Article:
RVHA Explains Safety Corps Law

Chairman, Caretaker Committee of Obio/Akpor Local Government Area of Rivers State, Prince Noble Amadi (left), with some of his counterparts in other local government areas, during their screening at the State House of Assembly Complex in Port Harcourt, recently. Photo: Ibioye Diama.

The Neighbourhood Watch and Safety Corps Bill recently passed by the Rivers State House of Assembly is to give legislative backing for the formation of local vigilante.
The Minority Leader of the Rivers State House of Assembly, Hon. Ferdinand Benibo Anabraba who disclosed this last Saturday while speaking on a live radio programme in Port Harcourt said it was aimed at bringing a platform for local vigilante because of their uncoordinated activities.
Anabraba who co supported the bill with Hon Major Jack said the law would make the outfit registered at the local government area of operation and screened by the Divisional Police station in that area which will eventually bring members of the corps before the public.
The lawmaker explained that the operation of the Neighborhood Watch would no longer be faceless since the local government and the divisional police station will open a registry for them and their operations coordinated.
According to him,’’ the bill stipulated that the activities of the outfit would be regulated by a board which will be charged with the administration of the outfit.
’’The Neighbourhood Watch and Safety Corps does not stop any community that wants to form vigilante or Neighbourhood Watch and Safety Corps. The only condition is that you must be registered and known to the agency. In places where the outfits are not covered, such groups can come in place’’, he said.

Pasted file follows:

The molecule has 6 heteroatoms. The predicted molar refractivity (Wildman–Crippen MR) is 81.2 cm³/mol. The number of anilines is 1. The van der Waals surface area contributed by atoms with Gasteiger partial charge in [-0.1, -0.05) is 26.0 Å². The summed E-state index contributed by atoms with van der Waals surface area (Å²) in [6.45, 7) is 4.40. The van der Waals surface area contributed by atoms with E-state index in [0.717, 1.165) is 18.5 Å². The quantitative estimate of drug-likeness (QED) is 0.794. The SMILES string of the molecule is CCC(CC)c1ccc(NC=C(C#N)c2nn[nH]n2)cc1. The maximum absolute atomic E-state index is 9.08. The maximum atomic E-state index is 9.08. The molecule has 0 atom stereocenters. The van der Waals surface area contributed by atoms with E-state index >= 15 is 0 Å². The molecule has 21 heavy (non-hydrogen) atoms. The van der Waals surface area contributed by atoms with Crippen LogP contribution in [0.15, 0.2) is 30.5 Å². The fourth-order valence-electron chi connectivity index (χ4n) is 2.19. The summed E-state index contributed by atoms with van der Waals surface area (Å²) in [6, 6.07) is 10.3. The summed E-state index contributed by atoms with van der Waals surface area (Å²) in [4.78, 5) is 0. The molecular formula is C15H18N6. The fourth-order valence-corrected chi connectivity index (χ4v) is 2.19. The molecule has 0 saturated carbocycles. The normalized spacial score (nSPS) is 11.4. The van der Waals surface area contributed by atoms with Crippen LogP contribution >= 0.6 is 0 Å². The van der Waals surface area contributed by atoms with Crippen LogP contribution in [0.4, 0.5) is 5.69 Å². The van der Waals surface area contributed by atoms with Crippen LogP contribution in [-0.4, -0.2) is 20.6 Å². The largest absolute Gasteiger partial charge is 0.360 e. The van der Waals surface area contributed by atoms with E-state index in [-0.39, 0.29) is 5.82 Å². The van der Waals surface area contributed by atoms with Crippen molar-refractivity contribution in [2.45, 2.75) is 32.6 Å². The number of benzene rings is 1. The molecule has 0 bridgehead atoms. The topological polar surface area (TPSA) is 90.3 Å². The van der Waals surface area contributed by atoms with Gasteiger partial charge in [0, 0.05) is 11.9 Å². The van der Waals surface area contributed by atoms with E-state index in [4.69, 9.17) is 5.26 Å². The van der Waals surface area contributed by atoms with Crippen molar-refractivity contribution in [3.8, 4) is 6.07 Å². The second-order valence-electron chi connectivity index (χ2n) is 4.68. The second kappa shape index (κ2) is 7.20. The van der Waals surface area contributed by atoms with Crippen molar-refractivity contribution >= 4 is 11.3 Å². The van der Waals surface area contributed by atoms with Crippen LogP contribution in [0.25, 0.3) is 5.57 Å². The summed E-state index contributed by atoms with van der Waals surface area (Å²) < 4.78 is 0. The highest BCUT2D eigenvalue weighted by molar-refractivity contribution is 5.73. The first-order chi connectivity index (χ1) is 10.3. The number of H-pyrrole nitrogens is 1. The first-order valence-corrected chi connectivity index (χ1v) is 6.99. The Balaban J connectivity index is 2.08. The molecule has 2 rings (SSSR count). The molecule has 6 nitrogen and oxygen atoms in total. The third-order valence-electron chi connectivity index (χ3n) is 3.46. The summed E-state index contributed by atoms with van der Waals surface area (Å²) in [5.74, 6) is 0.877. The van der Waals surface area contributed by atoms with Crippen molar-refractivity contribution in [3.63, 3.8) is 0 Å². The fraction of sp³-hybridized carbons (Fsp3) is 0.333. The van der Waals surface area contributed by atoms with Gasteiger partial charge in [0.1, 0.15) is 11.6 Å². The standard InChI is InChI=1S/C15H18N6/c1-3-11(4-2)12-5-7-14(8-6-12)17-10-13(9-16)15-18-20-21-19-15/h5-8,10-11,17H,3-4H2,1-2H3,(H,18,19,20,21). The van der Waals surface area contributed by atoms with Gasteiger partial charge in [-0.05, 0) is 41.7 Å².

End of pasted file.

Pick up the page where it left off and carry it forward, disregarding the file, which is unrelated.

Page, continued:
He informed that after the bill had passed the first reading, the executive took interest and there was a merger between the Rivers State Safety Corps Bill and the Rivers State Neighbourhood Watch Registration Bill into one and it became what is now known as Rivers State Neighbourhood Watch and Safety Corps Law.
‘’ The general idea of the law is to ensure effective policing as recommended by the United Nations policy which stated that there should be one policeman to 400 citizens. Unfortunately in Nigeria, what we have is one policeman to about 459 citizens and the estimated manpower of the police is 370,000.
“Inspectors General of Police past and present have been calling for community policing. Involvement of those who are being policed in the security of their communities therefore forms part of the basis for the corps and neighbourhood watch’’, he said.
He however noted that since the population is increasing and security manpower is over stretched, there is need for the outfit which will also help the police to gather intelligence easily in various communities.